Two weeks after a surprise pro-hijab protest by scores of Muslim believers outside Azerbaijan’s Ministry of Education, authorities are still trying to figure out who organized the show of defiance.
Protesters on May 6, nearly all young men, called for the resignation of Education Minister Misir Mardanov over the informal ban on wearing hijabs in schools and universities. The demonstration culminated in a melee, with truncheon-wielding police battling protesters for about an hour before order could be restored.
It was the second unauthorized mass protest against Azerbaijan’s unofficial hijab policy since December 2010, when roughly 1,000 believers staged similar protests outside the ministry.
Forty-five so-called “radical believers” were arrested during the May 6 protest, according to Interior Ministry spokesperson Ekhsan Zahidov. Forty detainees were released the next morning, while the remaining five were jailed for 12-15 days on administrative charges of hooliganism, resisting arrest and disturbing public order.
Twenty-six policemen were allegedly injured during the confrontation; five were hospitalized. Journalists at the scene reported that scores of demonstrators, in turn, were beaten by police.
The General Prosecutor’s Office later issued a statement that authorities were working to “reveal and punish the organizers of this crime.” But, to date, officials have been unable to connect a group or politically oriented entity, such as the banned Islamic Party of Azerbaijan or the Center of Freedom of Religion (DEVAMM), to the protests. Demonstrators have told journalists that they attended the rally voluntarily and denied the existence of any organizing body.
The notion of a spontaneous protest is an unusual one in Azerbaijan, where demonstrators are often known to be youth activists or opposition party members and supporters.
The country’s only religious political party – the banned Islamic Party of Azerbaijan (IPA), whose leader were arrested in early January – has denied that it had anything to do with the May 6 protest. “We also demand lifting the ban [on hijab in schools], but the IPA did not take any part in that protest of believers,” IPA Deputy Chairman Natig Kerimov told EurasiaNet.org.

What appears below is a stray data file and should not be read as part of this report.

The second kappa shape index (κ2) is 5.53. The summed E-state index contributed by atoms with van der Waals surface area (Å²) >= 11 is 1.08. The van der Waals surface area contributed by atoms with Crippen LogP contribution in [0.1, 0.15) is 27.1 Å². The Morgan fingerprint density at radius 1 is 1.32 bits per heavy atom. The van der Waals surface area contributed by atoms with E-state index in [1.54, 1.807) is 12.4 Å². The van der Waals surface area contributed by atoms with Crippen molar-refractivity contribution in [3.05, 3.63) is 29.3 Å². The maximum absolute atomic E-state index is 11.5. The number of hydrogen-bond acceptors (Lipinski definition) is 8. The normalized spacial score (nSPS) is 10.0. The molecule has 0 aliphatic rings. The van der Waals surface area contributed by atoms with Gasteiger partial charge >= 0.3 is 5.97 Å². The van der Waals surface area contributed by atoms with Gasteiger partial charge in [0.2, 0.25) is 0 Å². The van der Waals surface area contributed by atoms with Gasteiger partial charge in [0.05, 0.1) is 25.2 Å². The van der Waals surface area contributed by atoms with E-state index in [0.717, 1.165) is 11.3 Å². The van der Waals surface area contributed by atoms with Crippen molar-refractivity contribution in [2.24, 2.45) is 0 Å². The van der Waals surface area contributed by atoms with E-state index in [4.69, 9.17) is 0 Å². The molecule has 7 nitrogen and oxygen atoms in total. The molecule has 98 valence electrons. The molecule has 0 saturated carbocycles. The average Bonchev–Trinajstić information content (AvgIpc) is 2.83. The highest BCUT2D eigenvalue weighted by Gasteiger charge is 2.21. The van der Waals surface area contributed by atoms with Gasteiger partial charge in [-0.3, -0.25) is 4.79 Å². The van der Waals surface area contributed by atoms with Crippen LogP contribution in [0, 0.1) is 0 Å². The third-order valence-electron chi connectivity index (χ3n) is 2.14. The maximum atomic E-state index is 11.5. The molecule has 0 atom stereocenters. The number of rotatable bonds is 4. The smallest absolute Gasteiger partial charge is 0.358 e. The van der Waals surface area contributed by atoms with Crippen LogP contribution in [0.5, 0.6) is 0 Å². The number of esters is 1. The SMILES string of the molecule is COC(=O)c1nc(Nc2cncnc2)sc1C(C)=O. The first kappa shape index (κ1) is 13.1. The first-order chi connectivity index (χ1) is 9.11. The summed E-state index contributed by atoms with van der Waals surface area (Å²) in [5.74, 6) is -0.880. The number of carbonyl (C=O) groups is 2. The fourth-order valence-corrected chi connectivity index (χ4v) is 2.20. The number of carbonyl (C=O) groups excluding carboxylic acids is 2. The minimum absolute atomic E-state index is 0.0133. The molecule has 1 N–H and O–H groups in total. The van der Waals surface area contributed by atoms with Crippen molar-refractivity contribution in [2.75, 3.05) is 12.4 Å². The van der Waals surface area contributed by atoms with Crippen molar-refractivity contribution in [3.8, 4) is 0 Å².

Similarly, the DEVAMM center, led by imam and human rights defender Ilgar Ibrahimoglu, an outspoken government critic, also denied any organizational role in the May 6 event.
Attention, though, has lingered on the IPA. Since the end of March, the IPA has tried unsuccessfully to get government permission for a rally in Baku. So far, permission has been denied, even for an event on the city outskirts. The party has also requested a meeting with President Ilham Aliyev to “discuss the Karabakh conflict’s resolution and other problems;” no public response has been made.
Despite the party’s denials, pro-government political analyst Mubariz Akhmedoglu, president of the Center of Political Technologies and Innovations, believes the IPA, with the support of Iran, which is sympathetic to the group, “secretly” staged the protests.
Akhmedoglu’s assertion is disputed by other experts. Hikmet Hajizade -- president of FAR-Center, a non-governmental research group that has studied Islam-related topics -- says that with the social networking tools currently available to Azerbaijanis, including Twitter and Facebook, the idea of a spontaneous protest is plausible.
“In politics, it is called a self-organization mechanism,” Hajizade said, adding that SMS messages and email could have also been used to mobilize participants. “I think that the protest was organized by believers themselves, by the parents of girls who are not allowed to attend classes in hijab, by their friends and people who go to the same mosques with them,” Hajizade added.
Hajizade is skeptical that Iran, which is frequently suspected of meddling in Azerbaijan, would have helped organize the demonstration. “Of course, we could allege that some mysterious ayatollah or imam is behind it, or even that some Iranian spy gives orders to believers. But it would be cheap speculation for which there are no facts to support it,” he said.
Shahin Abbasov is a freelance journalist based in Baku and a board member of the Open Society Assistance Foundation-Azerbaijan.